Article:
Top Georgian officials are meeting with activists and protest leaders in a bid to calm tensions after large drug raids at two Tbilisi night clubs sparked major demonstrations in the country’s capital.
The meeting follows a public apology from Gakharia following claims police had been overtly heavy-handed when they detained hundreds of innocent party-goers during raids at the Bassiani and Café Gallery nightclubs in the early hours of Saturday morning.
Tbilisi's clubs have carved out a reputation as some of the most dynamic clubbing destinations in the former Soviet Union and Bassiani has won accolades for its famous Horoom queer night — but conservative political groups are known to oppose the development of the party scene.
The police operation prompted thousands of demonstrators to congregate outside the Georgian parliament on Rustaveli Avenue and many began dancing in the street as part of an impromptu weekend-long rave. Led by pro drug-liberalisation group White Noise, demonstrators called for the Prime Minister and the Interior Minister to resign and a revamp of Georgia’s drug laws.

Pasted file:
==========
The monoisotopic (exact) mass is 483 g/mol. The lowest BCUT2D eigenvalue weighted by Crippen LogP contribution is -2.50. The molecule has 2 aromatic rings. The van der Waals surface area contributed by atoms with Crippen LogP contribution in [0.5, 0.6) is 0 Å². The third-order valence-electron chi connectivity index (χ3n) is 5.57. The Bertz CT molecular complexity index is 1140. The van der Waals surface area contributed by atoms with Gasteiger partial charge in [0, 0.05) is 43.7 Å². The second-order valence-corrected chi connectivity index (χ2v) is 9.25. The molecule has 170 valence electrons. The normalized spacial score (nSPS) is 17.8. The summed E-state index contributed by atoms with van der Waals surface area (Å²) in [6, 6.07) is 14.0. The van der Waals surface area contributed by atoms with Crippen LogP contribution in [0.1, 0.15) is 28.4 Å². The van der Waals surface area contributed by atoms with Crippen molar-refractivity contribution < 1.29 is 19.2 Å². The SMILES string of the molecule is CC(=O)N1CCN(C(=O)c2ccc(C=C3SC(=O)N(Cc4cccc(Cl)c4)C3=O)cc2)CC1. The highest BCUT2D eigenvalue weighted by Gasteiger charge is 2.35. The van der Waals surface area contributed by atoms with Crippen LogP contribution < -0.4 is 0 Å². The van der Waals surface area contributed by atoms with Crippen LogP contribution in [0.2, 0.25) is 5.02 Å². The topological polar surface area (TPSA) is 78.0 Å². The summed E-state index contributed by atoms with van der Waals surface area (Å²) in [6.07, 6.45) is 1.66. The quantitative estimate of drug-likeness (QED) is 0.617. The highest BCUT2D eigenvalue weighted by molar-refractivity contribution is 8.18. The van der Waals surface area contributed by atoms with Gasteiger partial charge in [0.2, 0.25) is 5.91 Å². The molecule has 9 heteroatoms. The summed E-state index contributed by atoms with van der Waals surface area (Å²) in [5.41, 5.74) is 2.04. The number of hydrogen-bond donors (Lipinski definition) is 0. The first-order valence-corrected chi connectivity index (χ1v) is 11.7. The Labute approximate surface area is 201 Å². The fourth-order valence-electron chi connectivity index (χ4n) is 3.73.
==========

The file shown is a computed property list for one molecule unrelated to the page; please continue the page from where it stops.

The rally became increasingly tense following counter-demonstrations from far-right groups, many of whom were pictured wearing black shirts and maroon armbands. Counter-protesters, who were calling for action against “drug dealers and gay propagandists”, repeatedly attempted to break the police lines.
In his apology, Gakharia promised to review legislation and said that Georgians would “always be able to dance or listen to music in a free city.”
“I apologise not only on my behalf, but on behalf of any employee of the Interior Ministry who may have endangered you or your safety,” Gakharia said.
White Noise leader Beka Tsikarishvili has called off further demonstrations following the statement, but pledged that activists would “monitor progress” and return to the streets this coming Saturday if their demands were not met.